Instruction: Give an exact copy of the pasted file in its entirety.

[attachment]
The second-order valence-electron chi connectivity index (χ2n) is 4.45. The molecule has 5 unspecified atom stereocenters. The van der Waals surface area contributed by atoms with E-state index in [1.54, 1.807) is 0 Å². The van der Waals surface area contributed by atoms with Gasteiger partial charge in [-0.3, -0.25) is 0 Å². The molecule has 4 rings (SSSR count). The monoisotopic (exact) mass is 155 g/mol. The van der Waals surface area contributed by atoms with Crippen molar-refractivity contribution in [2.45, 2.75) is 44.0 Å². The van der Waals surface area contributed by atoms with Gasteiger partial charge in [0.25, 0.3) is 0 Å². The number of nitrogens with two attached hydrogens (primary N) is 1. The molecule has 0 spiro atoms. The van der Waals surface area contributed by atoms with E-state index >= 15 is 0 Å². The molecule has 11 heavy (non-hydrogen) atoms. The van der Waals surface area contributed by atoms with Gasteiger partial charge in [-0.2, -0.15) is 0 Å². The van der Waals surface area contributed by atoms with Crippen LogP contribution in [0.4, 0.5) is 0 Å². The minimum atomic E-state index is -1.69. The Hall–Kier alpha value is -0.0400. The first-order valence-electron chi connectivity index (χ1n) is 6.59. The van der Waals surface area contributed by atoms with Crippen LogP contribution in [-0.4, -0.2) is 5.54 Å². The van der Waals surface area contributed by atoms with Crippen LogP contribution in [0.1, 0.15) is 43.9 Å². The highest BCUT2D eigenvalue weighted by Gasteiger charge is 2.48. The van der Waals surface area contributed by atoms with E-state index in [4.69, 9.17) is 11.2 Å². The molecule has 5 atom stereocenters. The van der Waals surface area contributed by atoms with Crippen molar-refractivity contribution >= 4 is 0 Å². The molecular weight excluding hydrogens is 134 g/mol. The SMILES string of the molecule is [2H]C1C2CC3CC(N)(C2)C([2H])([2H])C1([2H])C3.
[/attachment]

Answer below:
The second-order valence-electron chi connectivity index (χ2n) is 4.45. The molecule has 5 unspecified atom stereocenters. The van der Waals surface area contributed by atoms with E-state index in [1.54, 1.807) is 0 Å². The van der Waals surface area contributed by atoms with Gasteiger partial charge in [-0.3, -0.25) is 0 Å². The molecule has 4 rings (SSSR count). The monoisotopic (exact) mass is 155 g/mol. The van der Waals surface area contributed by atoms with Crippen molar-refractivity contribution in [2.45, 2.75) is 44.0 Å². The van der Waals surface area contributed by atoms with Gasteiger partial charge in [0.25, 0.3) is 0 Å². The number of nitrogens with two attached hydrogens (primary N) is 1. The molecule has 0 spiro atoms. The van der Waals surface area contributed by atoms with E-state index >= 15 is 0 Å². The molecule has 11 heavy (non-hydrogen) atoms. The van der Waals surface area contributed by atoms with Gasteiger partial charge in [-0.2, -0.15) is 0 Å². The van der Waals surface area contributed by atoms with Crippen LogP contribution in [0.4, 0.5) is 0 Å². The minimum atomic E-state index is -1.69. The Hall–Kier alpha value is -0.0400. The first-order valence-electron chi connectivity index (χ1n) is 6.59. The van der Waals surface area contributed by atoms with Crippen LogP contribution in [-0.4, -0.2) is 5.54 Å². The van der Waals surface area contributed by atoms with Crippen LogP contribution in [0.1, 0.15) is 43.9 Å². The highest BCUT2D eigenvalue weighted by Gasteiger charge is 2.48. The van der Waals surface area contributed by atoms with E-state index in [4.69, 9.17) is 11.2 Å². The molecule has 5 atom stereocenters. The van der Waals surface area contributed by atoms with Crippen molar-refractivity contribution >= 4 is 0 Å². The molecular weight excluding hydrogens is 134 g/mol. The SMILES string of the molecule is [2H]C1C2CC3CC(N)(C2)C([2H])([2H])C1([2H])C3.